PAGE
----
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  15. 240sx4u

    240sx4u Been here awhile

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    I actually somewhat agree with Supershaft. I was able to make adjustments fast and easily by tweaking with a 2x4. I would have left them for a day to make sure they didn't creep back but I definitely didn't require block and tackle to twist everything back.

    I have a magnetic Vblock and that was what I was going to use until I dropped my dial indicator on the floor last night. Thank god it was a cheapie!

    Supershaft; you should consider putting up a diy for your method. Randy's article was so complex and detailed it actually made me put it off until now.

    Thanks for your input guys. Ill check them for straightness first.

    Evan
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  16. supershaft

    supershaft because I can

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    I think you are understanding what I am getting at.

    My DIY article would be pretty simple. Start with straight tubes and straight trees. Then turn, tighten and re-tighten somemore until it is all straight. Even slightly different torques pull things this way and that. A 2X4 might be faster but I do without that or the block and tackle. It's simple and at the same time complicted in a way if you get it down to minute details. You just have to F with it. Sometimes over and over and suddenly it wil be right.
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  17. 240sx4u

    240sx4u Been here awhile

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    I suppose I didn't need the 2x4 but it was right there and my back was sore! :rofl

    I understand what you are getting at.

    Evan
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  18. Wirespokes

    Wirespokes Beemerholics Anonymous

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    If you're into the expense of new triple trees, then go for it! Me, I'll straightne mine if they're slightly out. I believe it's possible lower triple trees have gotten tweaked due to incorrect steering head bearing adjustments, rather than accidents. After a year being tweaked, and baking in the sun on a hot afternoon, it's taken a new set.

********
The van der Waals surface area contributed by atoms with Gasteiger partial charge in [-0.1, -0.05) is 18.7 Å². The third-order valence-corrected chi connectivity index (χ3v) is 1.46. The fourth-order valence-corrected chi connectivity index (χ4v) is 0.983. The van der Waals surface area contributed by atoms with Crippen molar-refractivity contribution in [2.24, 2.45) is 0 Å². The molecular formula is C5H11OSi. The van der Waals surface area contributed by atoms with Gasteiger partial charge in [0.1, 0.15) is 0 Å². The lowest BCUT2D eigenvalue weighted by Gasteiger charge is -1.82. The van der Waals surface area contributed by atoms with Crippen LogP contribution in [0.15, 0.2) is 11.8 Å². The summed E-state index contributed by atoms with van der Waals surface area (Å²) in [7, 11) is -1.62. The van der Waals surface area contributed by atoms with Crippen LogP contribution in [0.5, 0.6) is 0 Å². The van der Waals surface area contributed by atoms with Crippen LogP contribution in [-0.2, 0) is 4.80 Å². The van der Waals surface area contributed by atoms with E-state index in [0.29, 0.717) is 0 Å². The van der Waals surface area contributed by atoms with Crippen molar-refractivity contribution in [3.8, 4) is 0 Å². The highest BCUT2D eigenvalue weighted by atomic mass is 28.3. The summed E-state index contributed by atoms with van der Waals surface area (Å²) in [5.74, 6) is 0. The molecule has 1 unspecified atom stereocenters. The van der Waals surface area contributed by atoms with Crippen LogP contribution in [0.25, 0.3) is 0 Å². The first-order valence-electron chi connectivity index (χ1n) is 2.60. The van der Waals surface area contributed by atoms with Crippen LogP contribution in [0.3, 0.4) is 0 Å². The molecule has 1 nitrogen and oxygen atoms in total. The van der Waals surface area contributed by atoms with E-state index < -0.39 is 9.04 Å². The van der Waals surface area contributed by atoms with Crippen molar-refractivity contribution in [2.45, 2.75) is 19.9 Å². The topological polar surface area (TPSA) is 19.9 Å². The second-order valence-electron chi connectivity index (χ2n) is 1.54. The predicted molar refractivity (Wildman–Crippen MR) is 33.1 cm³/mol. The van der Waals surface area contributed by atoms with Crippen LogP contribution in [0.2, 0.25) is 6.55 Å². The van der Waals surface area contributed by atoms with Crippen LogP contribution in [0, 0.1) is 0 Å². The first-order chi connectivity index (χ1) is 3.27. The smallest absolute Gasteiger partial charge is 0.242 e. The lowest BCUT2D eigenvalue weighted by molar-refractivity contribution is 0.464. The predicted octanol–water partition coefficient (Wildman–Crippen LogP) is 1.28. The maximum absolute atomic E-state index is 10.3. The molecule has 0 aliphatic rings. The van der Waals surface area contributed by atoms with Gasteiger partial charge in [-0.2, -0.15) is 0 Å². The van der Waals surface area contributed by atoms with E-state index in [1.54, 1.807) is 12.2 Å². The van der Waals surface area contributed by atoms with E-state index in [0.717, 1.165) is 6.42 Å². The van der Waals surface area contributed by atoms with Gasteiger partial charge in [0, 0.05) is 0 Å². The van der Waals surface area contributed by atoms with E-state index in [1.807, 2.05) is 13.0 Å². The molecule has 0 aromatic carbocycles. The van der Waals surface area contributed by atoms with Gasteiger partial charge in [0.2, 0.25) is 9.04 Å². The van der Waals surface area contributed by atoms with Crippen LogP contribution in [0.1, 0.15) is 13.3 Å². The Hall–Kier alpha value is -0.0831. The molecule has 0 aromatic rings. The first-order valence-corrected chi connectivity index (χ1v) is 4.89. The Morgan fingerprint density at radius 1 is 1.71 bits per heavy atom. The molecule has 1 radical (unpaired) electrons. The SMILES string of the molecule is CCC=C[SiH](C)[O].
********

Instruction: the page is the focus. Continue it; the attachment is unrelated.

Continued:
But if the tubes are bent, for sure take care of that first!

    Excuvator (doing this alignment) found that his new aftermarket aluminum top clamp wasn't machined properly and sent it back.

    But the idea is simple - just do what measurements are required to find out if the fork tubes are parallel and both in the same plane.

    That's all! Not a big deal really.

    But where both Excuvator and I had problems was getting the tubes parallel by blocking (or whatever means) with the idea of the lower tree relaxing into the new 'set'.

    Didn't work.

    What did, was heating the triple tree with a propane torch (while under tension to be parallel) - and that relaxed it and allowed it to take the proper set.
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  19. 240sx4u

    240sx4u Been here awhile

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    'spokes;

    That makes sense to me. When I read complicated DIY's on the internet I generally get overwhelmed in a situation where I could have figured it out myself faster.

    Heating was the most logical idea to me! I am going to pull the fork legs sometime tonight hopefully to check for straightness. Aluminum does have cold flow properties but where I am skeptical is "how long does it take to cold flow" as opposed to just bending it. 6months in a twisted configuration isn't in the cards.

    Evan
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  20. supershaft

    supershaft because I can

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    WS, how far off are you talking about?